By Ukpono Ukpong
The Federal Government has asked the National Industrial Court of Nigeria (NICN) to strike out the preliminary objection by the Academic Staff Union of Universities (ASUU) against the suit, challenging the last prolonged strike of the union.
The Minister of Labour and Employment, Sen. Chris Ngige brought the matter to the Court in August last year, following the failure of dialogue between the union and the Federal Government.
The Minister requested for an interlocutory injunction restraining ASUU from the strike, pending the determination of the substantive suit, seeking for the interpretation of the Trade Dispute Act (TDA) CAP T8, Laws of the Federation of Nigeria (LFN) 2004, as it relates to industrial actions.
Recall that ASUU was on strike for eight months to protest alleged non-implementation of its agreement with the Federal Government.
The court had earlier ordered ASUU to suspend the strike and resume work, pending the determination of the suit.
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When the case came up for hearing of ASUU’s preliminary objection on Tuesday, Femi Falana, the defence counsel, informed the court that his response could not be filed on Monday at the court’s registry due to issue with the internet.
Falana, therefore, sought for the leave of court for a short adjournment.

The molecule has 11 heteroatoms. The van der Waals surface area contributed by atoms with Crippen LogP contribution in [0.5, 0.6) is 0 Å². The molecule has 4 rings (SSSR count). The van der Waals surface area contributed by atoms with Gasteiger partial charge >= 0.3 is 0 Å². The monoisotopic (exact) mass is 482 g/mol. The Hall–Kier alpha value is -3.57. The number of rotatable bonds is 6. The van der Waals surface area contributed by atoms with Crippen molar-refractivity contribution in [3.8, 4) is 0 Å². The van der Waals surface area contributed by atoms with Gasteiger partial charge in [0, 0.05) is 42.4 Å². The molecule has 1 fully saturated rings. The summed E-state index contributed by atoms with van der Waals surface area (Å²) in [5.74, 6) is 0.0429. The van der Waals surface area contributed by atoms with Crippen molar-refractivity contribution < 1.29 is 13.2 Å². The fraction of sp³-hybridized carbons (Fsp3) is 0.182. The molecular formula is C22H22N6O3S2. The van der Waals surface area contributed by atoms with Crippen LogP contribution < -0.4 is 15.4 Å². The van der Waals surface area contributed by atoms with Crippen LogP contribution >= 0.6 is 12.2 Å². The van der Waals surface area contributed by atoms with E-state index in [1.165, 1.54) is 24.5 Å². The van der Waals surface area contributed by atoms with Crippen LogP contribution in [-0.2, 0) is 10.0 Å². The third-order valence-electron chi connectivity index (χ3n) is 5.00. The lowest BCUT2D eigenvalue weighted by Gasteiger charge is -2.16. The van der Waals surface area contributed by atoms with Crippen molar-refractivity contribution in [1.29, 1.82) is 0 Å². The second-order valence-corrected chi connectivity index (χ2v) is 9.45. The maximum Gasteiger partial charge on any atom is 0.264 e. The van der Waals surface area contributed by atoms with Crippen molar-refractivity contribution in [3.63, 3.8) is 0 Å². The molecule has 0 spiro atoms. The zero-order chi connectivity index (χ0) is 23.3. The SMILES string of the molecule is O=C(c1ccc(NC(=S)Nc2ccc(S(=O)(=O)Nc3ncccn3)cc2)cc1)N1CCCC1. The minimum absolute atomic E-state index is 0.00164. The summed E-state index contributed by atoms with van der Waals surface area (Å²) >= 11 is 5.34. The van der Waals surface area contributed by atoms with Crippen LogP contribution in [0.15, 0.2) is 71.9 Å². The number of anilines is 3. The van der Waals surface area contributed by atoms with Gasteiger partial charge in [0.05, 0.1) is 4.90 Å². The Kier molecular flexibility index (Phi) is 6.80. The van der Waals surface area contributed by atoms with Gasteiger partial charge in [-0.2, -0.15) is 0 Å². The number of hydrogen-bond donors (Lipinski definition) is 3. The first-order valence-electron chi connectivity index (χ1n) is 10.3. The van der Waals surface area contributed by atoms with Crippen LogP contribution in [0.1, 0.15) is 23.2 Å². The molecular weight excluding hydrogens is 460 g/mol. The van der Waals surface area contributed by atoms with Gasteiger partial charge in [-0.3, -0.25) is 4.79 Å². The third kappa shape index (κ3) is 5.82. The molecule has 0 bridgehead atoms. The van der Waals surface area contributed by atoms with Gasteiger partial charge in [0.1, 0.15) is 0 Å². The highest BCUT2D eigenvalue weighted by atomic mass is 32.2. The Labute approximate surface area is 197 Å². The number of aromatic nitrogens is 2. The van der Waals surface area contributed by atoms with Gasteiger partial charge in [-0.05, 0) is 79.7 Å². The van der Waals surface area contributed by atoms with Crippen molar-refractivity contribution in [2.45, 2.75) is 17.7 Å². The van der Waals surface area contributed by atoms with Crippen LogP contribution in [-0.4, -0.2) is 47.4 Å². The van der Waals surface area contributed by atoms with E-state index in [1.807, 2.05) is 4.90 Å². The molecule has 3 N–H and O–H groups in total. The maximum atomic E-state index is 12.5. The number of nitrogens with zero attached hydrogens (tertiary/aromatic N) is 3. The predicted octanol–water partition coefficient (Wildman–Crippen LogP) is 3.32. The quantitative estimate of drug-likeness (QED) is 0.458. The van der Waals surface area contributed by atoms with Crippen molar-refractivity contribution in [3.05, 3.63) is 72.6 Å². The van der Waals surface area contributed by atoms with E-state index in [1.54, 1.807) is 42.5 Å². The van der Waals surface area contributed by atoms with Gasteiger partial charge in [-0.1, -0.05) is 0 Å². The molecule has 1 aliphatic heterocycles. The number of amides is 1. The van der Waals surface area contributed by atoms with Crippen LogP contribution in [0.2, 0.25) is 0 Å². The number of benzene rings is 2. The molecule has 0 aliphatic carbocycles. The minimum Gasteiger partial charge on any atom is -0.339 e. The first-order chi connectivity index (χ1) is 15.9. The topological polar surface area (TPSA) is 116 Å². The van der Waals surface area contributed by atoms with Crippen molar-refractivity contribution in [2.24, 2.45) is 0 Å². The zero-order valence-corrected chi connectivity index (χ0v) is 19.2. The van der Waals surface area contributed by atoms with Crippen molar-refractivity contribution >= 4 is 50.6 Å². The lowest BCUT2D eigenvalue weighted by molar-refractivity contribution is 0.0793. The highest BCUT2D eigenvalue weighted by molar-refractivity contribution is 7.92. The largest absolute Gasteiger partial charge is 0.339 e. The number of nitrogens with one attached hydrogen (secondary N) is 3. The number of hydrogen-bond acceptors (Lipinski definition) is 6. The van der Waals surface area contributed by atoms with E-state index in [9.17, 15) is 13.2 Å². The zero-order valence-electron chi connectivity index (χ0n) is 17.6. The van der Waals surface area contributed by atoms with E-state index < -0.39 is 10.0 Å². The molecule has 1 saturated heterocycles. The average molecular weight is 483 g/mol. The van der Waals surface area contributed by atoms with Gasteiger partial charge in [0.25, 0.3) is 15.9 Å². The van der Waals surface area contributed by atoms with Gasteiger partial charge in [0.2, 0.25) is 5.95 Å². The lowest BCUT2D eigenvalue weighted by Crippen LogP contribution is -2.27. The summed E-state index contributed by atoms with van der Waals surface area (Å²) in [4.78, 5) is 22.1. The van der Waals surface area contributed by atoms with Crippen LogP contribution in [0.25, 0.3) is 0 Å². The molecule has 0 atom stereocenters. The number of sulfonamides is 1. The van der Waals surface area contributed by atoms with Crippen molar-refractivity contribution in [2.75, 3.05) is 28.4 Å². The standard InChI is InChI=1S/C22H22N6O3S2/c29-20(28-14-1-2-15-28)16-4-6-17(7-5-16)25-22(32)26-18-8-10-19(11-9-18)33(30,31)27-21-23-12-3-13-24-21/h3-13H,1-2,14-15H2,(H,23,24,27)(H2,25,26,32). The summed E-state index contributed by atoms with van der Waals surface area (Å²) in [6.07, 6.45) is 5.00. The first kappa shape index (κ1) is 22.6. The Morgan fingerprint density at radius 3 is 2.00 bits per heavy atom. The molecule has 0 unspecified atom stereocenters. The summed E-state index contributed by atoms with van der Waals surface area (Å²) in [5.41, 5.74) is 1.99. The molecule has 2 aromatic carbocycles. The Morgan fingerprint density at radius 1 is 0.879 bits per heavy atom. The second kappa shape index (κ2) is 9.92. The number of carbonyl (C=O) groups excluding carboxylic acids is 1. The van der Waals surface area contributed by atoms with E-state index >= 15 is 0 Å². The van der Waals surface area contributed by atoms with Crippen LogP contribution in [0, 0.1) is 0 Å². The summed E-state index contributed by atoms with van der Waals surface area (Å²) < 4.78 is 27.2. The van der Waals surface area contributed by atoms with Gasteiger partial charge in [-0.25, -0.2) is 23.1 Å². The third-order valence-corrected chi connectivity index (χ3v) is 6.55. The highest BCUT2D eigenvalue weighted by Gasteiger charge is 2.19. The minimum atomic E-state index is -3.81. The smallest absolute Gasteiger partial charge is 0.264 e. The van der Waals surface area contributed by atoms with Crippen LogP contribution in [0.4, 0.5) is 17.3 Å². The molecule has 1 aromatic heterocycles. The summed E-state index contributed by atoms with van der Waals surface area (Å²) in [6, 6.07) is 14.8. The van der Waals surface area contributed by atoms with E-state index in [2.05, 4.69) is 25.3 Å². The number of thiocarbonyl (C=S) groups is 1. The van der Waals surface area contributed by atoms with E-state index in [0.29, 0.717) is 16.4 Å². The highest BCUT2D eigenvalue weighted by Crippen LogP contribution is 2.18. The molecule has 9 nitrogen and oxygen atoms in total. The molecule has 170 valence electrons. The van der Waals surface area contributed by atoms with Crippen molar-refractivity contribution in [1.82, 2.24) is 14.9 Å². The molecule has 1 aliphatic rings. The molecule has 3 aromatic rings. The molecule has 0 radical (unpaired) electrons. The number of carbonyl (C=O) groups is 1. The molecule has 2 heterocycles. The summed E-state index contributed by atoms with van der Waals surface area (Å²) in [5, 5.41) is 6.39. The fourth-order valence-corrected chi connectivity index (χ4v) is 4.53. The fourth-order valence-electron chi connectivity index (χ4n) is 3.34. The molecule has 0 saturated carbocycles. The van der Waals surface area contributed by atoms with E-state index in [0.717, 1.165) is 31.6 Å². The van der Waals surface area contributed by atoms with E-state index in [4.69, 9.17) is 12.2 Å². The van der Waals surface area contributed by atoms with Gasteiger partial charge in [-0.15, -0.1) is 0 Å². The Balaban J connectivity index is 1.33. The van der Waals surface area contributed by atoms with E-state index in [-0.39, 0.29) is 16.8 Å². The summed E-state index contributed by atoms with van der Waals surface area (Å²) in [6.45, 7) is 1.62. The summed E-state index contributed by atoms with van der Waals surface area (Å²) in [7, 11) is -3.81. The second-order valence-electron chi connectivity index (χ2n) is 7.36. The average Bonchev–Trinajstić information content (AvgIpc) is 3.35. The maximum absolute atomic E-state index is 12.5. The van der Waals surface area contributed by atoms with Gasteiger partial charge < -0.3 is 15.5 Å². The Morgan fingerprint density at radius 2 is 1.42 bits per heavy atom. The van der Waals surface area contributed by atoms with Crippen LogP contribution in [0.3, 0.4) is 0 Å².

In his response, Benedict Kanyip, the presiding judge, granted Falana’s request and stepped down the matter until 1pm to enable him properly file his process and serve the claimants’ counsel.
But when the court resumed, Falana applied for his motion dated and filed September 19, 2022, wherein he sought for the leave of court for extension, and for his reply on point of law which was filed on Tuesday to be deemed as properly filed.
He also told the court that his preliminary objection was premised on the jurisdiction of the court to entertain the matter.
Citing order 3, rule 6 of the TDA, Falana argued that Chris Ngige, the Minister of Labour and Employment, did not follow due process before issuing the referral to the court.
He added that reconciliation steps were not duly followed and that the minister could only approach the court if parties of a trade union could not resolve their differences.
Reacting, James Igwe, counsel to the Federal Government, contended that Falana’s reply which he received five minutes before the court’s proceeding was on reply of facts and not on law.
He also argued that all the authorities cited by the defence counsel did not have any relevance to his application.
Igwe added that the national industrial court has the jurisdiction to entertain the matter.
He also said the minister did not act out of the ordinary as order 3 rule 6 of the TDA conferred on him the power to refer the matter to NICN.
Igwe then called on the court to strike out the defence counsel’s objection.
In his ruling, Kanyip adjourned the matter till March 28 for ruling.
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